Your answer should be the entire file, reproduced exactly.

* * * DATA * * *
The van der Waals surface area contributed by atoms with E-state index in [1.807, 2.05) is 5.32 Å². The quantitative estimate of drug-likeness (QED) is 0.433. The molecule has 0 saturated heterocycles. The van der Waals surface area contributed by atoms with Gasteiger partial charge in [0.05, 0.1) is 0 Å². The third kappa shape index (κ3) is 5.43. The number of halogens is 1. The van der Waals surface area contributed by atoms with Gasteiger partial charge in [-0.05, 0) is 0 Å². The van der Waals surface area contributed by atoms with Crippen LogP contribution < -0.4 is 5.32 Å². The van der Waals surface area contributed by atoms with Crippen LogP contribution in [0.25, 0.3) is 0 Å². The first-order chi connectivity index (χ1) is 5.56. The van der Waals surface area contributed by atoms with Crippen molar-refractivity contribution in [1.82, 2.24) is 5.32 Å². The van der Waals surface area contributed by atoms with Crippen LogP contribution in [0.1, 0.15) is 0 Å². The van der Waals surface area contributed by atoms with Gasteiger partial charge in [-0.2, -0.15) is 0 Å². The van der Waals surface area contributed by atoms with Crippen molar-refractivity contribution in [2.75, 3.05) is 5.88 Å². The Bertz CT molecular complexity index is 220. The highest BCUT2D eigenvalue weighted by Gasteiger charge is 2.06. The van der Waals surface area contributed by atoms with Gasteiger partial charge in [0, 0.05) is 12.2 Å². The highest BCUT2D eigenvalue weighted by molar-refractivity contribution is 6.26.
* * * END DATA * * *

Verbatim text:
The van der Waals surface area contributed by atoms with E-state index in [1.807, 2.05) is 5.32 Å². The quantitative estimate of drug-likeness (QED) is 0.433. The molecule has 0 saturated heterocycles. The van der Waals surface area contributed by atoms with Gasteiger partial charge in [0.05, 0.1) is 0 Å². The third kappa shape index (κ3) is 5.43. The number of halogens is 1. The van der Waals surface area contributed by atoms with Gasteiger partial charge in [-0.05, 0) is 0 Å². The van der Waals surface area contributed by atoms with Crippen LogP contribution < -0.4 is 5.32 Å². The van der Waals surface area contributed by atoms with Crippen LogP contribution in [0.25, 0.3) is 0 Å². The first-order chi connectivity index (χ1) is 5.56. The van der Waals surface area contributed by atoms with Crippen molar-refractivity contribution in [1.82, 2.24) is 5.32 Å². The van der Waals surface area contributed by atoms with Crippen LogP contribution in [0.1, 0.15) is 0 Å². The van der Waals surface area contributed by atoms with Gasteiger partial charge in [-0.2, -0.15) is 0 Å². The van der Waals surface area contributed by atoms with Crippen molar-refractivity contribution in [2.75, 3.05) is 5.88 Å². The Bertz CT molecular complexity index is 220. The highest BCUT2D eigenvalue weighted by Gasteiger charge is 2.06. The van der Waals surface area contributed by atoms with Gasteiger partial charge in [0, 0.05) is 12.2 Å². The highest BCUT2D eigenvalue weighted by molar-refractivity contribution is 6.26.